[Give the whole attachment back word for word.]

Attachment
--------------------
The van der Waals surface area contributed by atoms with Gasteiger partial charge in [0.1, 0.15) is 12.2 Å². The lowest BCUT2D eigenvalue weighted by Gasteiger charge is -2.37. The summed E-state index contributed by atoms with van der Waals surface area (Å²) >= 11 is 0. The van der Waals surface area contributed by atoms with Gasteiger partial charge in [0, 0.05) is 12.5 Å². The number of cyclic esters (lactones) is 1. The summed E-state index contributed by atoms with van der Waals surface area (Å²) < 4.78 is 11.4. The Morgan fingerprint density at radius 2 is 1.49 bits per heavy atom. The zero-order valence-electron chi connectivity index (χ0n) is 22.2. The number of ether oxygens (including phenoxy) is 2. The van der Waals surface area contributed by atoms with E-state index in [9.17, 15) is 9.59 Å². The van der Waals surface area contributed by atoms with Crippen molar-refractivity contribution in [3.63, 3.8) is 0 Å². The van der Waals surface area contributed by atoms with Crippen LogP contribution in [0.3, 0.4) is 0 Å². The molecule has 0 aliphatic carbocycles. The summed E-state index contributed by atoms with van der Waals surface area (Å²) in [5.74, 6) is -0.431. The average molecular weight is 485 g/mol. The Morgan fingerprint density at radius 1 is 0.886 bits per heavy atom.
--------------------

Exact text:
The van der Waals surface area contributed by atoms with Gasteiger partial charge in [0.1, 0.15) is 12.2 Å². The lowest BCUT2D eigenvalue weighted by Gasteiger charge is -2.37. The summed E-state index contributed by atoms with van der Waals surface area (Å²) >= 11 is 0. The van der Waals surface area contributed by atoms with Gasteiger partial charge in [0, 0.05) is 12.5 Å². The number of cyclic esters (lactones) is 1. The summed E-state index contributed by atoms with van der Waals surface area (Å²) < 4.78 is 11.4. The Morgan fingerprint density at radius 2 is 1.49 bits per heavy atom. The zero-order valence-electron chi connectivity index (χ0n) is 22.2. The number of ether oxygens (including phenoxy) is 2. The van der Waals surface area contributed by atoms with E-state index in [9.17, 15) is 9.59 Å². The van der Waals surface area contributed by atoms with Crippen molar-refractivity contribution in [3.63, 3.8) is 0 Å². The van der Waals surface area contributed by atoms with Crippen LogP contribution in [0.3, 0.4) is 0 Å². The molecule has 0 aliphatic carbocycles. The summed E-state index contributed by atoms with van der Waals surface area (Å²) in [5.74, 6) is -0.431. The average molecular weight is 485 g/mol. The Morgan fingerprint density at radius 1 is 0.886 bits per heavy atom.